It is important to first understand why dogs bark. Our trusted companions often bark to alert us to neighborhood sounds, children playing, sirens or cars driving by our homes. A dog that feels lonely or afraid will bark out of frustration. New dogs are often showered with attention when they first get home and when this stops, the barking is a way of expressing the dogs need for more attention. Probably the most important and useful bark is the one that indicates your dog needs to go outside – “Good Puppy” Then consider that breeds such as terriers, Yorkies,beagles and dachsunds were developed with the intention of their barking being an inherited trait. It’s hard to compete with Mother Nature in these incidences. Couple that with the fact that many smaller dogs live in apartments and you have a problem that will keep you and your neighbors up.
Before we discuss what to do with your barking Fido, let’s cover what you shouldn’t do. Yelling at your dog, using a shock collar designed to control barking or squirting your dog with water are punishment tactics that rarely work. Other behaviors to avoid are petting your dog to calm him or yelling “no,no,no” which can sound like “go,go,go”. These tactic are actually rewarding the behavior and making it more difficult to control.
Here are some techniques that have been shown to work:
Teach your dog the game “Focus” . Start in a distraction-free zone of your home with just you and your dog. Call his name and wait for him to look at you and then sit. Give your dog a treat. Repeat this behavior while you are walking through your home. Each time you call the dog’s name, he follows you then stops to sit, reward him with a treat. Once he has learned the connection- I focus, I get treat- you can use it when a car passes by, or children are playing loudly outside.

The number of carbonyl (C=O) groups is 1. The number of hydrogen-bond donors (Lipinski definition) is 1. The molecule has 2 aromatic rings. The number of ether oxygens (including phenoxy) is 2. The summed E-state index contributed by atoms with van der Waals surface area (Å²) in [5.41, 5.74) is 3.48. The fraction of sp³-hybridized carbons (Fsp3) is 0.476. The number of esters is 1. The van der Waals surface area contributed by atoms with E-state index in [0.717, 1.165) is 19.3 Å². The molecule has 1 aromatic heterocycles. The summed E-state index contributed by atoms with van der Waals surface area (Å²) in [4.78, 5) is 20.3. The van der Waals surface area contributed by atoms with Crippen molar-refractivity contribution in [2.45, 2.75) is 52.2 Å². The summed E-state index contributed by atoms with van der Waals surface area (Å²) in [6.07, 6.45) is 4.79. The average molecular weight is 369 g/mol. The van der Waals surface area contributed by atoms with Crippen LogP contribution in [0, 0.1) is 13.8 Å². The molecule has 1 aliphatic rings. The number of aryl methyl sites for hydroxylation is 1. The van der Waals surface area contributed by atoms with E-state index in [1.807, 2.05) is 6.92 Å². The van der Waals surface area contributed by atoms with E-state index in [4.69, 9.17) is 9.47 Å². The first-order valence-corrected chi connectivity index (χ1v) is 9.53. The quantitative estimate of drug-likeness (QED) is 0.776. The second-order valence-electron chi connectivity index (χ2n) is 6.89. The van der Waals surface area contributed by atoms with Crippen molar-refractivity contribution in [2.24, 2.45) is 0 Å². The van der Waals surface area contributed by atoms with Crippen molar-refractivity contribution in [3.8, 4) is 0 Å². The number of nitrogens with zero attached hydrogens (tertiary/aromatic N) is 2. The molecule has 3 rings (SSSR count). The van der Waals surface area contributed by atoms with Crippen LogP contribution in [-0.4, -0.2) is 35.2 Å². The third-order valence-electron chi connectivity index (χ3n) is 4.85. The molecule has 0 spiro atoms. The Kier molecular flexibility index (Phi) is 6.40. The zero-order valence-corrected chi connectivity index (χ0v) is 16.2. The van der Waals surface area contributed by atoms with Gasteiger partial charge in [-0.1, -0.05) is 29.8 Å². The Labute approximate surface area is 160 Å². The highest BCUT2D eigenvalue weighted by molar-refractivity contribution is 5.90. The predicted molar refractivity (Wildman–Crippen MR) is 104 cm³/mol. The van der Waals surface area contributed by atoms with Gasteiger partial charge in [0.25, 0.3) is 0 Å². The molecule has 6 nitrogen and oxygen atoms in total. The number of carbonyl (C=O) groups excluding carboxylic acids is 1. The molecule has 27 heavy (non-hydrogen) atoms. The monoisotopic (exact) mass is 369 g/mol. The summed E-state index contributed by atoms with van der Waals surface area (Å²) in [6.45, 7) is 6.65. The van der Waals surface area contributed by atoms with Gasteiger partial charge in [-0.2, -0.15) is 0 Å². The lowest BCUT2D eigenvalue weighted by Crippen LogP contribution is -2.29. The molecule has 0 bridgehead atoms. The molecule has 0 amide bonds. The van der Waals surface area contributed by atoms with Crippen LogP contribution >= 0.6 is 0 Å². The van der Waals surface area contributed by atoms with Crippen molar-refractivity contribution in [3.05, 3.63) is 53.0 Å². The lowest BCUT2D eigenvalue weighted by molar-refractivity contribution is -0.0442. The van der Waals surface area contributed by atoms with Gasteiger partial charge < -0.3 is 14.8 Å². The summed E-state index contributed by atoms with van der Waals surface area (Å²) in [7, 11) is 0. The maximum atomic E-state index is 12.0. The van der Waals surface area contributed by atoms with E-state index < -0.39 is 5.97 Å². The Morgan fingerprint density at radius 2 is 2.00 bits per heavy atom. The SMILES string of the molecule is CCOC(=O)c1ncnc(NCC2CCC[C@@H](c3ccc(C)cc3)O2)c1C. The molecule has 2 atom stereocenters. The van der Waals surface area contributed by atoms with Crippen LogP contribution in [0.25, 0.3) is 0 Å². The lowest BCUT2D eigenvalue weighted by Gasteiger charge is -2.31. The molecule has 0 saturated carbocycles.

Use a shout-out. If you have an outside barker, begin by going outside with your dog each time you let him out . When he barks, call him inside. Repeat this over and over. Your dog learns through repetition and he will quickly realize that barking will seriously limit his outside time.
Bark on cue. If you teach your dog to bark on command, you will have an on/off switch that will control the barking. Start with your dog sitting in front of you and show him the treat. Wait patiently as your dog attempts ways to get the treat. When he makes any sound, give him the treat. Repeat this many times and soon your dog will bark for the treat. Use this same process to teach the “quiet” command. When the dog is barking, wait for a quiet moment, say “quiet” and give him the treat. Repetition and consistency are key in teaching new tricks, so don’t give up.
Ignore the behavior. Dogs hate to be ignored. This goes back to basic instinct and pack behavior. When your dog barks, leave the room. This exercise will need to be repeated several times for your pup to learn that barking makes you leave and quiet brings you back.
Separation anxiety presents it’s own issues when dealing with a barking dog. These dogs require a combination of techniques to teach them appropriate behavior. They need to learn more independent behavior, such as lying quietly on their bed. They may need some kind of medication to calm them. This should be done under the supervision of your vet . And you may need to practice redirecting the dog’s attention to a favorite toy.
Owning a happy, well- adjusted dog is the desire of nearly all dog owners. Some of them just take a little more TLC to get the job done. However, the years of companionship and unconditional love you get from your dog more than make up for the time you spend training them to be happy members of your family.